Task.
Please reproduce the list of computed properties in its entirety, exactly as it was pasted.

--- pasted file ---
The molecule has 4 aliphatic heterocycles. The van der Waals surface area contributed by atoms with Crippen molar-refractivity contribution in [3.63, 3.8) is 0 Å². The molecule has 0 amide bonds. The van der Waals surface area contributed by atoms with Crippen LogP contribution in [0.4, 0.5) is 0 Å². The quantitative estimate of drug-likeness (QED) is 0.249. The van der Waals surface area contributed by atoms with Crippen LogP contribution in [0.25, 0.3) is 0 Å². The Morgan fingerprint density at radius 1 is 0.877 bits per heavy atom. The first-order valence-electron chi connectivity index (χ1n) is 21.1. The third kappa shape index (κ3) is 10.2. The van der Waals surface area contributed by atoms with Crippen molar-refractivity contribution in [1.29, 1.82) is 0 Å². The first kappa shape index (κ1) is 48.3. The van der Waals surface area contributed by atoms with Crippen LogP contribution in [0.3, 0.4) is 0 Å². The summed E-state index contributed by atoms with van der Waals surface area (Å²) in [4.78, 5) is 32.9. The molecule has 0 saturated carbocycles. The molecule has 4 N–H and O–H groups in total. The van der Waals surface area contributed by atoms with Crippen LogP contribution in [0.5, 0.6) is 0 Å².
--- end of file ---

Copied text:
The molecule has 4 aliphatic heterocycles. The van der Waals surface area contributed by atoms with Crippen molar-refractivity contribution in [3.63, 3.8) is 0 Å². The molecule has 0 amide bonds. The van der Waals surface area contributed by atoms with Crippen LogP contribution in [0.4, 0.5) is 0 Å². The quantitative estimate of drug-likeness (QED) is 0.249. The van der Waals surface area contributed by atoms with Crippen LogP contribution in [0.25, 0.3) is 0 Å². The Morgan fingerprint density at radius 1 is 0.877 bits per heavy atom. The first-order valence-electron chi connectivity index (χ1n) is 21.1. The third kappa shape index (κ3) is 10.2. The van der Waals surface area contributed by atoms with Crippen molar-refractivity contribution in [1.29, 1.82) is 0 Å². The first kappa shape index (κ1) is 48.3. The van der Waals surface area contributed by atoms with Crippen LogP contribution in [0.3, 0.4) is 0 Å². The summed E-state index contributed by atoms with van der Waals surface area (Å²) in [4.78, 5) is 32.9. The molecule has 0 saturated carbocycles. The molecule has 4 N–H and O–H groups in total. The van der Waals surface area contributed by atoms with Crippen LogP contribution in [0.5, 0.6) is 0 Å².